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Asking Directions

Asking Directions

 

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Requirements

Directions

 

 

 

Hello! In this lesson, we will learn to give and understand directions.  

In previous lessons, we have learned to describe locations of things and people in terms of other things of people. For example, we have learned to use the prepositions "in, on, over, under," and "beside".

We have also learned to discuss locations by saying that something is "to the right of" or "to the left of" something else. We have learned that we can describe the location of a building by saying the building is "east of" or "west of" another building.

In this lesson, we will synthesize all this information and learn how to give directions and understand when we are given directions.
For example, if a plumber comes to fix the sink in David and Jennifer's apartment, David might explain that "The bathroom is down the hall. It's the first door on the left."  

When the plumber leaves and asks how to get to the school, where there is more plumbing work to do, Jennifer might say "Turn left from our parking lot and go south on First Avenue. Go straight on First Avenue to the highway. Turn right on the highway. Go straight on the highway for about three miles to the intersection with Rose Street. The school will be on your right."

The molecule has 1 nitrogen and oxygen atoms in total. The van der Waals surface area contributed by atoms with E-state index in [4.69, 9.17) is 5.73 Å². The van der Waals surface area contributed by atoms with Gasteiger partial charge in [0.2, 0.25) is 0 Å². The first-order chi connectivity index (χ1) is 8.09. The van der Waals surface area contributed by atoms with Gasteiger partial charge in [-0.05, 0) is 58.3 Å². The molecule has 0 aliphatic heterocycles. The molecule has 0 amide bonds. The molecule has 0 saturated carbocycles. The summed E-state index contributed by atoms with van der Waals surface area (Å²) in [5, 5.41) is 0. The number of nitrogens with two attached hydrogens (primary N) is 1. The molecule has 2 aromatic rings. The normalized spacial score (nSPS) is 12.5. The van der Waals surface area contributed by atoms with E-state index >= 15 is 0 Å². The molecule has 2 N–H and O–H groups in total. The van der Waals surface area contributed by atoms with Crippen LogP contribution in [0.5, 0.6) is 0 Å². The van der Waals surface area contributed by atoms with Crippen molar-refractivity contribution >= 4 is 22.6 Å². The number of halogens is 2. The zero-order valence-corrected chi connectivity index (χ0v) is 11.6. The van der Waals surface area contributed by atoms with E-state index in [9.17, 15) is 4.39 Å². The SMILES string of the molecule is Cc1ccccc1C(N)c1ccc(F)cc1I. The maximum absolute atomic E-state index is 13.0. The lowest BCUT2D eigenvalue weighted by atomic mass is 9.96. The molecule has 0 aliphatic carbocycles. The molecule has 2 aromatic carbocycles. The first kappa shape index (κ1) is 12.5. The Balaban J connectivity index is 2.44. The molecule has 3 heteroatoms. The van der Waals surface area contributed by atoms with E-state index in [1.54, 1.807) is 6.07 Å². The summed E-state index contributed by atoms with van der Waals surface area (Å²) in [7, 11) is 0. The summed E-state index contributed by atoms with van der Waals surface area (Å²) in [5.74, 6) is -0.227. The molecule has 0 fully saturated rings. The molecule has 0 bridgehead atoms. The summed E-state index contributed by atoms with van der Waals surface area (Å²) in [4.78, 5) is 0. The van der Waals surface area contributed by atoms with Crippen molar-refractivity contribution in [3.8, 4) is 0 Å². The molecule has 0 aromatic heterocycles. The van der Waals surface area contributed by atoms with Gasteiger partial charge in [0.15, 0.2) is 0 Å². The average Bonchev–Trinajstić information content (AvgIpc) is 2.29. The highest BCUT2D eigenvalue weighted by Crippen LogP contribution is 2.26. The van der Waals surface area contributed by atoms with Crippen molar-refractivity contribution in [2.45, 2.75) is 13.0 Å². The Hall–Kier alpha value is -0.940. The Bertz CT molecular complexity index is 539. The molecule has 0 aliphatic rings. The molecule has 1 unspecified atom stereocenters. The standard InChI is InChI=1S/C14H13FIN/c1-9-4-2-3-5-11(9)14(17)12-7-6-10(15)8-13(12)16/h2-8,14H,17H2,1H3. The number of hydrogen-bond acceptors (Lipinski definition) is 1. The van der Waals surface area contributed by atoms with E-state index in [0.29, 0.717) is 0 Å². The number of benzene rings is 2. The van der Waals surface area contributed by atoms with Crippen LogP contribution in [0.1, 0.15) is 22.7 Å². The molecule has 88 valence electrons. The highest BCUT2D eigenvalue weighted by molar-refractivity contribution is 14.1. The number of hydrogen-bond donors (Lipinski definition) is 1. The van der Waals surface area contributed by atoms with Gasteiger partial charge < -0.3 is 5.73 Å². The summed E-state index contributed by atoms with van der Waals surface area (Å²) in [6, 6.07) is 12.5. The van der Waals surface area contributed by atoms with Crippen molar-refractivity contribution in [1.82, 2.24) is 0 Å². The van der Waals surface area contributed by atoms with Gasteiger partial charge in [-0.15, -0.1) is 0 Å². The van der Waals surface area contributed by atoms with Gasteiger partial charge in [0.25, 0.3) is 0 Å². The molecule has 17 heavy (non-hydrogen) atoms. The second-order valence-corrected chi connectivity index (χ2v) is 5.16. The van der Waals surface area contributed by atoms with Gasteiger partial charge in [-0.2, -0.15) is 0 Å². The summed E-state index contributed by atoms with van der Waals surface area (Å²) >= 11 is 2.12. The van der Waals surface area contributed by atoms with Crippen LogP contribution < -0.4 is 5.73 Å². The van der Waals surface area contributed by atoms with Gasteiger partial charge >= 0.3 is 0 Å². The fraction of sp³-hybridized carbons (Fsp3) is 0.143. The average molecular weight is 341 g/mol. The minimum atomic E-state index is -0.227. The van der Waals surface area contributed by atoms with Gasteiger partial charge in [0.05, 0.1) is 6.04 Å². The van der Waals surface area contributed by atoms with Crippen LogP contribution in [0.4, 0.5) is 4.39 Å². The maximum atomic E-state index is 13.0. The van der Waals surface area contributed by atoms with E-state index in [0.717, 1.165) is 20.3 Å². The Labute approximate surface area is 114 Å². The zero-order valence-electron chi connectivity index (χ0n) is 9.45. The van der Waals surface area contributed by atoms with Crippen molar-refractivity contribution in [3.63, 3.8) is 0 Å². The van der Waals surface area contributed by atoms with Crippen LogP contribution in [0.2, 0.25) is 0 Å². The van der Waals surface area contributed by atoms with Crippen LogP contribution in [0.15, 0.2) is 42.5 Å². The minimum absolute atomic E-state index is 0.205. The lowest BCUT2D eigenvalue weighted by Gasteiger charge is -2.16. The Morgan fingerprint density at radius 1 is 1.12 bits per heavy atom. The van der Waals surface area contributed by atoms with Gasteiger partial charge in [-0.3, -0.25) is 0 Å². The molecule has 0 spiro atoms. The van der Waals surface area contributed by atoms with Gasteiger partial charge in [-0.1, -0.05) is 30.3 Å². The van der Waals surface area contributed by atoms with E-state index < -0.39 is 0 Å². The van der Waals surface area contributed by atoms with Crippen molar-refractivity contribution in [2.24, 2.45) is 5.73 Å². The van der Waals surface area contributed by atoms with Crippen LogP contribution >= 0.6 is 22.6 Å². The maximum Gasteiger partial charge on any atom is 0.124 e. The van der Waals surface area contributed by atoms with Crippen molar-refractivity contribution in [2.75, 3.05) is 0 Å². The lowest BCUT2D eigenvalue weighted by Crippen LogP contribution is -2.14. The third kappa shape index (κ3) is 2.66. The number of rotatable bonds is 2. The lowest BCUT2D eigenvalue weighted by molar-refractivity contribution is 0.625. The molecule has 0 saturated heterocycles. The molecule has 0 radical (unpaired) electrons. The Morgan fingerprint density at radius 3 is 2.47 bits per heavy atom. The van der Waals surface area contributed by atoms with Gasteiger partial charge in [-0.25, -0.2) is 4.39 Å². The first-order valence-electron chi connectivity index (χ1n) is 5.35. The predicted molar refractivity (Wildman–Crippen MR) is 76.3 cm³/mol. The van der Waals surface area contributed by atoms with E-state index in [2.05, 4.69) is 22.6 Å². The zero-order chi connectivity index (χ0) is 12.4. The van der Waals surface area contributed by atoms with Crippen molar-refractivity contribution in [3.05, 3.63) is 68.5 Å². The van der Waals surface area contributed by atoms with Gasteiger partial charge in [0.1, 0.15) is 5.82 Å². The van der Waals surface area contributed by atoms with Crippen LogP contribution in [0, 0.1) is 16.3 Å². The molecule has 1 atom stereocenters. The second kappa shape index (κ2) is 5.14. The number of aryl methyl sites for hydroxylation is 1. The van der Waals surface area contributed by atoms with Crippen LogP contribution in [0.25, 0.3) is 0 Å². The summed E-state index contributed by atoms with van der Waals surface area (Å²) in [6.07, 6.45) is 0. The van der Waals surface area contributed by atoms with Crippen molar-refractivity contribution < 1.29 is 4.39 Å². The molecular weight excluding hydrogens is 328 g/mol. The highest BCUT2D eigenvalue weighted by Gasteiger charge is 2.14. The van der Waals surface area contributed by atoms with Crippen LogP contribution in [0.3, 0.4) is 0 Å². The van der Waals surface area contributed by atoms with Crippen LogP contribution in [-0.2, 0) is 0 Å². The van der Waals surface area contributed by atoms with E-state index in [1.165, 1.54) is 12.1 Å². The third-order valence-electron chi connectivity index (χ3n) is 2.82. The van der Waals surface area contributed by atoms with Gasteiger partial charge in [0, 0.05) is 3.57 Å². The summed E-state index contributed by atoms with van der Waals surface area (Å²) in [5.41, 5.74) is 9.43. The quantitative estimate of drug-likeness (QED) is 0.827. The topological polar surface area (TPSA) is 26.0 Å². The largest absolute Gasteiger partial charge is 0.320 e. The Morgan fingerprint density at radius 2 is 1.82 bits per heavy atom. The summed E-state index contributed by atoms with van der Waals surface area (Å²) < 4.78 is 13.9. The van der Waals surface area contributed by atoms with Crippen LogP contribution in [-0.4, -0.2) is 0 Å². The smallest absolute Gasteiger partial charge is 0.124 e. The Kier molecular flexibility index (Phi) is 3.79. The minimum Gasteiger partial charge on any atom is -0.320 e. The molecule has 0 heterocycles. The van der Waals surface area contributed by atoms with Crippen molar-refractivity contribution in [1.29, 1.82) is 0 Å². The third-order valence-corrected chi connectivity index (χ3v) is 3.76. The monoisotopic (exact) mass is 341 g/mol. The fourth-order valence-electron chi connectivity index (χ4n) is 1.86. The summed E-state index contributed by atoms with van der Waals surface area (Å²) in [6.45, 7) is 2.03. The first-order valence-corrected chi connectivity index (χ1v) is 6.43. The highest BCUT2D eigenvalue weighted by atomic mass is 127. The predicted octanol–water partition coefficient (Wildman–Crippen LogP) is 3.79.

Some expressions are somewhat idiomatic. For example, some people say "Go down to the corner." even if there is no "up" or "down" involved.  We do not need to use "up" and "down" when giving directions, but we might hear these words when other people give directions. Sometimes these are short local trips, and the words "down" and "up" have no practical meaning.  

Sometimes people talk about "blocks". A block is the space from one cross street to the next cross street. There is no set distance; a block is simply this space between two cross streets. Some blocks are short; some "city blocks" are quite long.

Now that you have an idea of how to give and receive directions in English, listen to this dialog. In this dialog, Jennifer is giving directions to Mrs. Smith's house. David is going to deliver a package to her.